Sunday, July 11, 2021

British Columbia Police Chiefs and dereliction of duty



What do BC Police Chiefs have to do with the wildfires which are currently burning with a vengeance? Why am I so angry at them as I evidenced in my last post?  And why do I say they are not doing their job where protests are occurring in our forests?  Because BC Police Chiefs are not doing their jobs. They allow the BC Court System to do their jobs for them to the point dereliction of duty. 

What exactly am I talking about?  Most people by now know that when there are environmental protests in the woods blocking logging actions, an injunction sooner or later comes down from BC Courts and the police go in and arrest the protesters. Isn’t that what they are supposed to do? 

No, it is not. The police are supposed to take any lawbreaker into custody as soon as they find someone breaking the law. When the first protesters appear and physically impede or seek to impede the work of a licensed company, they are breaking the law and should immediately be arrested and taken into custody as any other lawbreaker would be. That’s the law.  And when the police do not arrest lawbreakers immediately, but instead are ordered by their Chiefs to stand down and wait sometimes days, weeks, or even months for a court injunction, the Police Chiefs are acting outside the law. The law is the Canadian Criminal Code.

People sometimes ask if what I am proposing (immediate arrest) would make things worse for environmental protesters in court. No. It would make the protestors’ court appearances profoundly better.   When one stands before the court to answer to a ‘coded crime’ one is under the protections of the Criminal Code. 

The Criminal Code says that any person arrested in Canada for breaking the law must appear before a judge and try to explain what the person’s motive was for breaking the law. Under the Criminal Code the protester’s motive for breaking the law is important an important part of the judicial process.

When arrested by injunction, discussion of these motives are neither allowed nor recognized by the Court. The only focus is on whether the defendant ‘broke’ the judge’s order (the injunction). Nothing else. The environmental arrestees are left standing naked before the court, unclothed by the rights of the Canadian Criminal Code which should be due every Canadian. Arrest by injunction takes the onus off the forests, logging companies, clear cutting, and the trashing of the forests to a single judge’s order that was broken. But there are possible alternatives to being a helpless blob.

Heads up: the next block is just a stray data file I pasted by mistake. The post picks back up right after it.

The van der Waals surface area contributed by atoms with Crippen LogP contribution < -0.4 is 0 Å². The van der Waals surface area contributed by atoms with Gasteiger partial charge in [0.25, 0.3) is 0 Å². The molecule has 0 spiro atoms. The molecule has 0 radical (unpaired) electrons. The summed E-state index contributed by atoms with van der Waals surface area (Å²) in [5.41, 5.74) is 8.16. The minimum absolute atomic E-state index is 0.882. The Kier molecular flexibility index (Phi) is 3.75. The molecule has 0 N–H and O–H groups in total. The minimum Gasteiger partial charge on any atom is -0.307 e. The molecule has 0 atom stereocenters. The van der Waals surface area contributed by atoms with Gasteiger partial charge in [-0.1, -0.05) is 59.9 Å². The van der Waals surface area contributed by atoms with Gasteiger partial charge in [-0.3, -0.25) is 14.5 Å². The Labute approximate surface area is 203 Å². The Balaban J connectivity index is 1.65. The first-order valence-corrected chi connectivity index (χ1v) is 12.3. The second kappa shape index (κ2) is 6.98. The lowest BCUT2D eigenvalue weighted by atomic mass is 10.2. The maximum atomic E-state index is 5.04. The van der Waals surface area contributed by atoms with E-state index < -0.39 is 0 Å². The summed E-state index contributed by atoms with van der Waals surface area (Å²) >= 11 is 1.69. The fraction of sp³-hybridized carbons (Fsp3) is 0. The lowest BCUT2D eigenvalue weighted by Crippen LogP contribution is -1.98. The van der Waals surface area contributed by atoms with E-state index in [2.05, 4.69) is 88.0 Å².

If protestors are arrested under the Criminal Code, they can build a case around the rules of justice by using the argument logging companies are renters (paying very little at that). This is not the same thing as owning the forests and doing what they choose. It is not the same thing as being given the rights of private property as they, and the courts, seem to interpret tree farm licences. I think there is a very reasonable argument to be made that clear-cutting destroys the forests and no judge should allow a renter to completely destroy the property of the landlord and put an entire neighbourhood in danger. 

We need to be protesting not only the cutting of the forests, but also how protestors are arrested.

Individual policemen are not responsible for this muddled and horrific state of affairs. They do what they are ordered by their Chiefs. We the public, along with First Nations, are the landlords of the forests that are described as “public” forests, with the acknowledgement of First Nations original and still unceded ownership. This means that we also have the responsibility to identify those who are culpable in this destruction of public property. Those who willingly hold up the perversion of law in the name of law, are in dereliction of duty, ironically in the name of duty. And this dereliction includes not only the BC Police Chiefs but also the BC Attorney General. Next time.


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